A new quantum mechanics study pre-published on arXiv suggests that there are two different versions of reality at the quantum level. The field of quantum mechanics aims to describe the world at a scale so small that the standard rules of physics don't apply. As Fox News reports, the team behind the recent study explores how two people can come to different conclusions about the state of the same photon and both be correct in their observations.
"In quantum mechanics, the objectivity of observations is not so clear, most dramatically exposed in Eugene Wigner's eponymous thought experiment where two observers can experience fundamentally different realities," the team wrote in the study. "While observer-independence has long remained inaccessible to empirical investigation, recent no-go-theorems construct an extended Wigner's friend scenario with four entangled observers that allows us to put it to the test."
As Live Science reports, the study marks the first time that researchers have replicated the conditions described in Wigner's thought experiment, confirming that two conflicting realities can be true.
The team used two different laboratories for the experiment, each with one experimenter and one friend. From here, they introduced two pairs of entangled photons to link their fates, which means that the state of one tells you the state of the other. Afterward, they introduced two fictional "people"— "Alice" and "Bob"— that were represented by the experimenters, each of whom was paired with a "friend" that acted as an observer.The experiment began with the friends measuring one of the photons in the entangled pair and recording the results. Afterward, each person measured the results of the second photon using quantum memory. From here, Alice and Bob — from outside of the laboratories - were allowed to choose between measuring their friend's results in quantum memory storage or conducting their own experiment where they measure the photons by examining their light patterns instead.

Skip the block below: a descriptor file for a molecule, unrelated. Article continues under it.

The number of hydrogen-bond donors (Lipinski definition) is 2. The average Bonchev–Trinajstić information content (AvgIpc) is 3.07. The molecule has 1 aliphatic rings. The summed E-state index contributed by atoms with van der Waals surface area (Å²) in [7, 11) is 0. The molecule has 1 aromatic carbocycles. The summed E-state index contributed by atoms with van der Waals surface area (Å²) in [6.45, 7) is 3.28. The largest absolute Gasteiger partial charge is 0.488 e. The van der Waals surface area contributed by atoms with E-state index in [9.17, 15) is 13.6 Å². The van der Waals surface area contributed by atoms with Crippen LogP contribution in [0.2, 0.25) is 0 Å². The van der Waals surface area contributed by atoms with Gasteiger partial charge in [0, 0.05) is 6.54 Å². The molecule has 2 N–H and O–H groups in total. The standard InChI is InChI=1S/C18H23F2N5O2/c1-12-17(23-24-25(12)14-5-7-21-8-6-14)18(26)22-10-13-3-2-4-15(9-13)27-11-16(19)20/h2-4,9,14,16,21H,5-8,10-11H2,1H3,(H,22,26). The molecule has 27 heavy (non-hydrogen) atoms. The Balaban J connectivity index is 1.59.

The results showed that Alice and Bob could conduct their own experiment and come to conclusions about the photons that were difficult than their friends. However, both observations about each pair were are correct and provable.
Martin Ringbauer, the study's co-author and a postdoctoral researcher with the Department of Experimental Physics at the University of Innsbrück in Austria, spoke to Live Science about the results.
"It seems that, in contrast to classical physics, measurement results cannot be considered absolute truth but must be understood relative to the observer who performed the measurement. The stories we tell about quantum mechanics have to adapt to that."